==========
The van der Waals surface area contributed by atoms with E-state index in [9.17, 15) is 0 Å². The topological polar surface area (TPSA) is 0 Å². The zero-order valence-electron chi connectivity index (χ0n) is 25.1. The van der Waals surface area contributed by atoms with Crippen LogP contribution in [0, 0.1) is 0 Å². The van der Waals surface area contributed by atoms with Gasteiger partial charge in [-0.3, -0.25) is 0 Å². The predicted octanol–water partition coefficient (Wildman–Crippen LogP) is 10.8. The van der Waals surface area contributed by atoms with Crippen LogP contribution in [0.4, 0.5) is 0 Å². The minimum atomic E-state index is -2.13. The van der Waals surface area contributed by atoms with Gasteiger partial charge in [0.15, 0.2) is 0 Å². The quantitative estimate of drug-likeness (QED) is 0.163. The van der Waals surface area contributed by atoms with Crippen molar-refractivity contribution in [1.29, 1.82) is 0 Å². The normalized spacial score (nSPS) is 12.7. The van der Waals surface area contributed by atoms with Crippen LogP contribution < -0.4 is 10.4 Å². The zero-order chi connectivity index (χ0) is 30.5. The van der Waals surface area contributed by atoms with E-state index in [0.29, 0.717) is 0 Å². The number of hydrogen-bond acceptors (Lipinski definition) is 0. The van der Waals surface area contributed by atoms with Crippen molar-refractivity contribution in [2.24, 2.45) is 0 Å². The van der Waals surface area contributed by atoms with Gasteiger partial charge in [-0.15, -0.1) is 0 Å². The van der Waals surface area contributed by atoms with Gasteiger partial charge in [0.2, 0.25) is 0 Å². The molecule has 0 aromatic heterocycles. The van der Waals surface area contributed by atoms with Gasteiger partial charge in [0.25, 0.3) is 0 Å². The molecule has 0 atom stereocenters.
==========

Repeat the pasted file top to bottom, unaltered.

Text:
The van der Waals surface area contributed by atoms with E-state index in [9.17, 15) is 0 Å². The topological polar surface area (TPSA) is 0 Å². The zero-order valence-electron chi connectivity index (χ0n) is 25.1. The van der Waals surface area contributed by atoms with Crippen LogP contribution in [0, 0.1) is 0 Å². The van der Waals surface area contributed by atoms with Gasteiger partial charge in [-0.3, -0.25) is 0 Å². The predicted octanol–water partition coefficient (Wildman–Crippen LogP) is 10.8. The van der Waals surface area contributed by atoms with Crippen LogP contribution in [0.4, 0.5) is 0 Å². The minimum atomic E-state index is -2.13. The van der Waals surface area contributed by atoms with Gasteiger partial charge in [0.15, 0.2) is 0 Å². The quantitative estimate of drug-likeness (QED) is 0.163. The van der Waals surface area contributed by atoms with Crippen molar-refractivity contribution in [1.29, 1.82) is 0 Å². The normalized spacial score (nSPS) is 12.7. The van der Waals surface area contributed by atoms with Crippen LogP contribution < -0.4 is 10.4 Å². The zero-order chi connectivity index (χ0) is 30.5. The van der Waals surface area contributed by atoms with E-state index in [0.29, 0.717) is 0 Å². The number of hydrogen-bond acceptors (Lipinski definition) is 0. The van der Waals surface area contributed by atoms with Crippen molar-refractivity contribution in [2.24, 2.45) is 0 Å². The van der Waals surface area contributed by atoms with Gasteiger partial charge in [-0.15, -0.1) is 0 Å². The van der Waals surface area contributed by atoms with Gasteiger partial charge in [0.2, 0.25) is 0 Å². The molecule has 0 aromatic heterocycles. The van der Waals surface area contributed by atoms with Gasteiger partial charge in [0.25, 0.3) is 0 Å². The molecule has 0 atom stereocenters.